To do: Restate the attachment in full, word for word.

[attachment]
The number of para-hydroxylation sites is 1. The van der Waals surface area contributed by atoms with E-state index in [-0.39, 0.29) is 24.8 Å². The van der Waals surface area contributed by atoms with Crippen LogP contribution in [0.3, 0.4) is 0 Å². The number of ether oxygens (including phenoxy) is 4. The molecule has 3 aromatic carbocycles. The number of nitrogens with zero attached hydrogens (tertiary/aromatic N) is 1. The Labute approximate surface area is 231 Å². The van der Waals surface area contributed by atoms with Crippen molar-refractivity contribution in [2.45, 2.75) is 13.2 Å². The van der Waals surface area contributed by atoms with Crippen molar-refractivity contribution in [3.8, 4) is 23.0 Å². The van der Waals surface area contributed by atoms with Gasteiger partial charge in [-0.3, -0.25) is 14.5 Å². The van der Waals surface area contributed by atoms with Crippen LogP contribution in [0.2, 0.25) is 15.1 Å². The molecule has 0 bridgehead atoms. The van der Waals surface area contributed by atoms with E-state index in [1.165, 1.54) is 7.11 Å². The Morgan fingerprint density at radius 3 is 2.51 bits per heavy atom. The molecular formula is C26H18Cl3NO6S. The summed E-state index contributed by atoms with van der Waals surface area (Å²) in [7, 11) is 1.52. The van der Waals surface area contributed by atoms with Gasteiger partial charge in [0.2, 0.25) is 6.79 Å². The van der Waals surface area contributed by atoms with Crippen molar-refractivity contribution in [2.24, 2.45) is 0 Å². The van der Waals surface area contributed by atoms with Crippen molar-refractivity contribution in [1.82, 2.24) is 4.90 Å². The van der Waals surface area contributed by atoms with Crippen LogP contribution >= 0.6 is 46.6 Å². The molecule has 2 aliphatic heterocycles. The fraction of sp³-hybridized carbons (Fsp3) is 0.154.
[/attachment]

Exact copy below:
The number of para-hydroxylation sites is 1. The van der Waals surface area contributed by atoms with E-state index in [-0.39, 0.29) is 24.8 Å². The van der Waals surface area contributed by atoms with Crippen LogP contribution in [0.3, 0.4) is 0 Å². The number of ether oxygens (including phenoxy) is 4. The molecule has 3 aromatic carbocycles. The number of nitrogens with zero attached hydrogens (tertiary/aromatic N) is 1. The Labute approximate surface area is 231 Å². The van der Waals surface area contributed by atoms with Crippen molar-refractivity contribution in [2.45, 2.75) is 13.2 Å². The van der Waals surface area contributed by atoms with Crippen molar-refractivity contribution in [3.8, 4) is 23.0 Å². The van der Waals surface area contributed by atoms with Gasteiger partial charge in [-0.3, -0.25) is 14.5 Å². The van der Waals surface area contributed by atoms with Crippen LogP contribution in [0.2, 0.25) is 15.1 Å². The molecule has 0 bridgehead atoms. The van der Waals surface area contributed by atoms with E-state index in [1.165, 1.54) is 7.11 Å². The Morgan fingerprint density at radius 3 is 2.51 bits per heavy atom. The molecular formula is C26H18Cl3NO6S. The summed E-state index contributed by atoms with van der Waals surface area (Å²) in [7, 11) is 1.52. The van der Waals surface area contributed by atoms with Gasteiger partial charge in [0.2, 0.25) is 6.79 Å². The van der Waals surface area contributed by atoms with Crippen molar-refractivity contribution in [2.24, 2.45) is 0 Å². The van der Waals surface area contributed by atoms with Crippen molar-refractivity contribution in [1.82, 2.24) is 4.90 Å². The van der Waals surface area contributed by atoms with Crippen LogP contribution >= 0.6 is 46.6 Å². The molecule has 2 aliphatic heterocycles. The fraction of sp³-hybridized carbons (Fsp3) is 0.154.